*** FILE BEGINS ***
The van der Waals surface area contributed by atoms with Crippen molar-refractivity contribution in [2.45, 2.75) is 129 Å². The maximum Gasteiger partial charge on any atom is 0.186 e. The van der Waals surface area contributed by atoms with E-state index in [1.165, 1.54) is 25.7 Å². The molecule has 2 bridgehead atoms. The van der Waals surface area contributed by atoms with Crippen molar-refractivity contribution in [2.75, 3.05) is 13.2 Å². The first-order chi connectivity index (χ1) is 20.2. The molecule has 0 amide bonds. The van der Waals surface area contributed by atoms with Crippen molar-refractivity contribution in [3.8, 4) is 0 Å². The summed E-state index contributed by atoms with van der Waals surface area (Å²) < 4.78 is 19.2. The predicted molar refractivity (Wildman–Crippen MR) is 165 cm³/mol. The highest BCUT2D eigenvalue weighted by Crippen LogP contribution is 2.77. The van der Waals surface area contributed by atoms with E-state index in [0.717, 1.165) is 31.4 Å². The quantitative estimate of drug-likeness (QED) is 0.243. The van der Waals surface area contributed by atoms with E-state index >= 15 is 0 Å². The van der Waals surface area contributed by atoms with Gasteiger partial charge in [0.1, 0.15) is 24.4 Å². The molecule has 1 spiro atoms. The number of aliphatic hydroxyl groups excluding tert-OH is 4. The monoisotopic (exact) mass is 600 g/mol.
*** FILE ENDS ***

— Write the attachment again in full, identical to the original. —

The van der Waals surface area contributed by atoms with Crippen molar-refractivity contribution in [2.45, 2.75) is 129 Å². The maximum Gasteiger partial charge on any atom is 0.186 e. The van der Waals surface area contributed by atoms with E-state index in [1.165, 1.54) is 25.7 Å². The molecule has 2 bridgehead atoms. The van der Waals surface area contributed by atoms with Crippen molar-refractivity contribution in [2.75, 3.05) is 13.2 Å². The first-order chi connectivity index (χ1) is 20.2. The molecule has 0 amide bonds. The van der Waals surface area contributed by atoms with Crippen molar-refractivity contribution in [3.8, 4) is 0 Å². The summed E-state index contributed by atoms with van der Waals surface area (Å²) < 4.78 is 19.2. The predicted molar refractivity (Wildman–Crippen MR) is 165 cm³/mol. The highest BCUT2D eigenvalue weighted by Crippen LogP contribution is 2.77. The van der Waals surface area contributed by atoms with E-state index in [0.717, 1.165) is 31.4 Å². The quantitative estimate of drug-likeness (QED) is 0.243. The van der Waals surface area contributed by atoms with E-state index >= 15 is 0 Å². The van der Waals surface area contributed by atoms with Gasteiger partial charge in [0.1, 0.15) is 24.4 Å². The molecule has 1 spiro atoms. The number of aliphatic hydroxyl groups excluding tert-OH is 4. The monoisotopic (exact) mass is 600 g/mol.